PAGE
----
A skilled musician in this situation will keep in time, and not strum until he/she knows the chord is fingered correctly and will sound right. So he might miss a count, but starts strumming the new chord IN TIME as soon as his fingers are in place. There is no lost time between chord changes!

A non-pro doesn't do that. What they do is STOP . . . make the chord. Reset their internal clock to zero, and then continue playing. So the strumming might be like this . . . Let's say you just learned the D7.

G ' ' ' Em ' ' ' Am ' ' ' - - - D7 ' ' ' G ' ' ' Em ' ' ' Am ' ' ' - - - D7 ' ' '

THAT is what playing with others will help you learn to control. You can't do it by yourself.
 

drewg

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Joined
Feb 8, 2020
Posts
942
Location
West of the mountains...
The first time you sit in with even one other musician is magical.
An ensemble like guitar, bass, and another guitar and or drums will change your life, and you'll know when you are ready to play to an audience.
There's safety in numbers.
I really like how you put that. I've only played with others in a band-like setting twice. Subconsciously, I did feel protected somewhat by the other band members. And of course I made my share of mistakes.
 

rednoise

TDPRI Member
Joined
May 30, 2005
Posts
34
Location
Boston
One thing you can only learn by playing with others is how to think on your feet, in the moment. No matter how well-practiced and rehearsed the ensemble is, something unexpected is going to happen. Someone will miss a cue, play a wrong chord, fluff a lyric. Learning how to deal with that in real time is part of being a complete musician, and can actually be thrilling and gratifying when it works out.
 

tm1303

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Joined
Jul 1, 2016
Posts
187
Age
39
Location
Wales
Play with people IRL. This is always the best route forward. If possible you want some people who are slightly better than you, who you enjoy spending time with (not best friends, maybe not even drinking buddies, but much easier if you at least have a basic level of rapport), who are interested in playing things you can be interested in (classic rock is not my bag, but it's pretty fun and this will likely only last 18 months so why not give it a go).

How good were you when you started getting up with others?


Pretty bad. I was a total bedroom guitarist, I never did any solo performer thing, then I replied to an online add that sounded like my kinda thing and was local. I was absolutely the weak link, but I took it as the learning experience it was, stayed humble, asked questions and took advice. It is also the best motivation to practice when you're playing catch-up. Playing with other people who are a step or two ahead of you on the journey is a great way to learn. If they'd left it up to me we never would have had a first gig, but they kinda forced the issue, in a good way :) A half hour warm up slot in a local venue is a great place to start.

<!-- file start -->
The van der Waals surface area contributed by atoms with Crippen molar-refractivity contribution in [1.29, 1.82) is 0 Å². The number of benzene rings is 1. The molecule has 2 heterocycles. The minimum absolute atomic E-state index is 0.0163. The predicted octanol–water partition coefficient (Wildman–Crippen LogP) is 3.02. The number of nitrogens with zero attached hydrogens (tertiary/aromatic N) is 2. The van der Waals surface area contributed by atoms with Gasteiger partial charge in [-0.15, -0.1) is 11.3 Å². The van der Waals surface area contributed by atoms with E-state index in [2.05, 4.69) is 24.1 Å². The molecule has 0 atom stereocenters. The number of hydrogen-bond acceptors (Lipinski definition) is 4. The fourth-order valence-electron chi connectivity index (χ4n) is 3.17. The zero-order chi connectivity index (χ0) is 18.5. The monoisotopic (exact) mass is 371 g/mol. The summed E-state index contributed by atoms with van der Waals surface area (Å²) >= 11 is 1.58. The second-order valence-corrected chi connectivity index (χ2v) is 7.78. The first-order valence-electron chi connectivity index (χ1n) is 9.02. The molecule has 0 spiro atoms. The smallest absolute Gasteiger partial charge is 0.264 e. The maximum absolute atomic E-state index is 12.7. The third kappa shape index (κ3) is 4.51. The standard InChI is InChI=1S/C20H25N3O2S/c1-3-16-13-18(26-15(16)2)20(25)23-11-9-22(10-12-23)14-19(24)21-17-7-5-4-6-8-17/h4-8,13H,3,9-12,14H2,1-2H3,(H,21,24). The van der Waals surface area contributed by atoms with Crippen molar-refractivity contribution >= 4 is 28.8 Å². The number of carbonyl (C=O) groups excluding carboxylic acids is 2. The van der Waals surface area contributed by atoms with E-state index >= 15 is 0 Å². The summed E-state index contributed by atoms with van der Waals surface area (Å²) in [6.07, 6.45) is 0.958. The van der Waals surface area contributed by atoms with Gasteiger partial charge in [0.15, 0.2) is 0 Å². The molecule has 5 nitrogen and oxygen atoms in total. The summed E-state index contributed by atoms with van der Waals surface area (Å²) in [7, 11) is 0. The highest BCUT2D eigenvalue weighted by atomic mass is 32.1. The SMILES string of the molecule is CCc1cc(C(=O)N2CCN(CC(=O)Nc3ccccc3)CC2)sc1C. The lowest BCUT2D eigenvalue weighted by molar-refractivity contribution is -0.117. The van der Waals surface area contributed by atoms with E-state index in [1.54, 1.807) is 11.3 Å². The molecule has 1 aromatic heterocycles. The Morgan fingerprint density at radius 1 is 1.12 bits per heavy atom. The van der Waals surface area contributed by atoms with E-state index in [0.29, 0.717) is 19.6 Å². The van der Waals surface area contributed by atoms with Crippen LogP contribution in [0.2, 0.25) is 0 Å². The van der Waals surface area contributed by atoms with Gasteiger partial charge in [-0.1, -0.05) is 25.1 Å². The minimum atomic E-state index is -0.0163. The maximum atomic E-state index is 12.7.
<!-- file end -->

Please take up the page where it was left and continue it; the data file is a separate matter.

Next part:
What do you wish you had known or done before you took the leap?

  • Most audiences are far less critical than you and your band members are
  • Learn to take a compliment, when someone says "good set" you don't reel off a list of mistakes or excuses, you say "thanks, very kind, glad you enjoyed it, hi my name is Bob nice to meet you". This is a hard lesson to learn.
  • A good guitar tech/setup is invaluable
  • Listen with your ears, not you preconceptions
  • Learn the songs, turn up on time, bring a good tuner, bring a spare lead, bring your plectrums
  • Don't mess people around
  • Learn to play with ear plugs (I'm still not there 100%, and I've been doing this a while now ;))
 

radiocaster

Poster Extraordinaire
Joined
Aug 18, 2015
Posts
9,720
Location
europe
Just find some people to play with. Easier said than done, but still. Look for people slightly better than you, but not way better because they'll get annoyed.

Even if you don't have complete songs, you can finish them and write out all the parts (in your head or whatever) together.

You'll know you guys are ready to play a song live if one of you doesn't mess it up every time (problem I've had with a drummer, but that's another story).